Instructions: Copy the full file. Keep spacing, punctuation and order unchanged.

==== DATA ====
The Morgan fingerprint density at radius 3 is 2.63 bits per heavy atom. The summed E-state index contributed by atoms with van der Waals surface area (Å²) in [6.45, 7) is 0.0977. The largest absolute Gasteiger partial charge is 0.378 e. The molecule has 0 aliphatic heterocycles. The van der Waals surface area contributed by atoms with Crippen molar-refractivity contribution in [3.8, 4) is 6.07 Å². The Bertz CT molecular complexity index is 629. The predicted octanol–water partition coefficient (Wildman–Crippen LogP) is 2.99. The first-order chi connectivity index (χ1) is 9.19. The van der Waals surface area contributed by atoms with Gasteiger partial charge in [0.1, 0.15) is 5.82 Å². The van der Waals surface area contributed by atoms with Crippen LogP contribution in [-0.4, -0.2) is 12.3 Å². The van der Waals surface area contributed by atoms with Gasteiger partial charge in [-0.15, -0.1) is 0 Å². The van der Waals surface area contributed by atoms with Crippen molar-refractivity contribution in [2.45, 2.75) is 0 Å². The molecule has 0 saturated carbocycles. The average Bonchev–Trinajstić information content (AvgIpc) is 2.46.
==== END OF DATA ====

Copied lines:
The Morgan fingerprint density at radius 3 is 2.63 bits per heavy atom. The summed E-state index contributed by atoms with van der Waals surface area (Å²) in [6.45, 7) is 0.0977. The largest absolute Gasteiger partial charge is 0.378 e. The molecule has 0 aliphatic heterocycles. The van der Waals surface area contributed by atoms with Crippen molar-refractivity contribution in [3.8, 4) is 6.07 Å². The Bertz CT molecular complexity index is 629. The predicted octanol–water partition coefficient (Wildman–Crippen LogP) is 2.99. The first-order chi connectivity index (χ1) is 9.19. The van der Waals surface area contributed by atoms with Gasteiger partial charge in [0.1, 0.15) is 5.82 Å². The van der Waals surface area contributed by atoms with Crippen LogP contribution in [-0.4, -0.2) is 12.3 Å². The van der Waals surface area contributed by atoms with Gasteiger partial charge in [-0.15, -0.1) is 0 Å². The van der Waals surface area contributed by atoms with Crippen molar-refractivity contribution in [2.45, 2.75) is 0 Å². The molecule has 0 saturated carbocycles. The average Bonchev–Trinajstić information content (AvgIpc) is 2.46.